PRG consists of three components: 1) The creation of a comprehensive data base or web portal which makes easily accessible all arguments which purport to apply reason to evidence in service to human welfare, along with citations by which to verify the reliability or accuracy of the evidence utilized (see “Component 1” of A Proposal for a more complete and extensive description); 2) The creation of an enterprise which disseminates the message, in emotionally appealing ways which communicate directly to existing frames and narratives, that we are better off, both individually and collectively, when we strive to be reasonable people of goodwill (see Component II of A Proposal and Meta-messaging with Frames and Narratives for more complete and extensive descriptions), and 3) The establishment of a network of community organizations, which leverage existing community organizations (e.g., PTAs, HOAs, Kiwanis, Rotary Club, local churches and other religious institutions, park districts, etc.), to create a forum in which participants agree to strive to be reasonable people of goodwill, to consider all points of view and arguments with an open mind, to be civil, and to improve the strength and solidarity of our local communities and of our nation (see Component III of A Proposal and Community Action Groups (CAGs) & Network (CAN) for a more complete and extensive description).

The supposition is not that most people would avail themselves of the internet portal or spend significantly more time comparing arguments and counterarguments surrounding various policy issues, or that most people would attend the community meetings or participate on the on-line network, or that most people would change their habits in any visible or significant way. That would not be realistic. Rather, the hope is that this would create a new center of gravity, a new source of legitimacy for the concept of making decisions on the basis of reason and goodwill, a new nucleus from which a marginal increase in the number of people who take marginal steps in the direction of thinking and acting in accord with this ideal can form a source of information and inspiration for the many who make no change in their lives whatsoever. Few of us are scientists, but most of us rely in one way or another on science.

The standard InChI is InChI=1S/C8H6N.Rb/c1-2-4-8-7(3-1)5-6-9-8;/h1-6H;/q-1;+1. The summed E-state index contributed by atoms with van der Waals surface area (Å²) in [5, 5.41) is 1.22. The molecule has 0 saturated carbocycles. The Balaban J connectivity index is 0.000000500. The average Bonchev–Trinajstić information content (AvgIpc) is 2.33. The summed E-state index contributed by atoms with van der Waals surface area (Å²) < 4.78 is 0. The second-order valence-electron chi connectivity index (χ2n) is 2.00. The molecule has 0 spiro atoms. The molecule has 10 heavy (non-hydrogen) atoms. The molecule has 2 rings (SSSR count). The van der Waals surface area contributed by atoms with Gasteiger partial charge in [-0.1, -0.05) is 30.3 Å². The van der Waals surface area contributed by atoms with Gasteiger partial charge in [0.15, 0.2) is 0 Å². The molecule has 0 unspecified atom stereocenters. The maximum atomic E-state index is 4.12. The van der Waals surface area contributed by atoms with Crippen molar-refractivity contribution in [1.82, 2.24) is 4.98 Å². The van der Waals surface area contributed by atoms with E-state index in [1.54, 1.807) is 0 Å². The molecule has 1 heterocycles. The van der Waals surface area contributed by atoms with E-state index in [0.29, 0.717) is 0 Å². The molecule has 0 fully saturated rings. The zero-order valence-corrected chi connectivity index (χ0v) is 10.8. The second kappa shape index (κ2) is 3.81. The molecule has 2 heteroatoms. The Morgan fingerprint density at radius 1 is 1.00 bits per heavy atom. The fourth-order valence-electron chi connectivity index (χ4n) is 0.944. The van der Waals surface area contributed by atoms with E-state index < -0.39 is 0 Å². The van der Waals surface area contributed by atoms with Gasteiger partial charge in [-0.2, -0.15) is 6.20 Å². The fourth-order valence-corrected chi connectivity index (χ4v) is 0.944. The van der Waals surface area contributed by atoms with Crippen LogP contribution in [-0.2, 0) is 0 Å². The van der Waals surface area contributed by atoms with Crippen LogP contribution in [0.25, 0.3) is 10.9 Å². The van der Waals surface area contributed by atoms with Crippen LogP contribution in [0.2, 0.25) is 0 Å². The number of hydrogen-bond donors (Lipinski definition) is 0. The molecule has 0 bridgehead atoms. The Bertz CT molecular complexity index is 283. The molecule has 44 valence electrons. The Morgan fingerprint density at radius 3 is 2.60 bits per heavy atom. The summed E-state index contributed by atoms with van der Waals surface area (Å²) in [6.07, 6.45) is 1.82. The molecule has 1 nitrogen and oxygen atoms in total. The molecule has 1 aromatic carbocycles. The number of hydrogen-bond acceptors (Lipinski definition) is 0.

Think tanks and policy institutes are in some respects the prototype for Component I, but always lost their popular legitimacy by failing to be popularly accessible and popularly comprised institutions. All are seen, rightly or wrongly, as having been co-opted by a particular ideology. But, in PRG, the think tank is all of us, the arguments considered are all of them. And it does not stand alone, like an ivory tower out of reach, but in the center of a community, where it can be utilized and discussed by those ordinary people inclined to do so. Even if very few ever avail themselves of those resources (the portal and the community organizations), others (moderate others who are not lost to an impenetrable fanaticism) will be more inclined to look to those who do as relatively reliable sources of information. And those who do avail themselves of these recourses will be those who, both by predisposition and by the effects of utilizing these resources, will tend to have more moderate, better informed, better reasoned, more humane positions on social and political issues.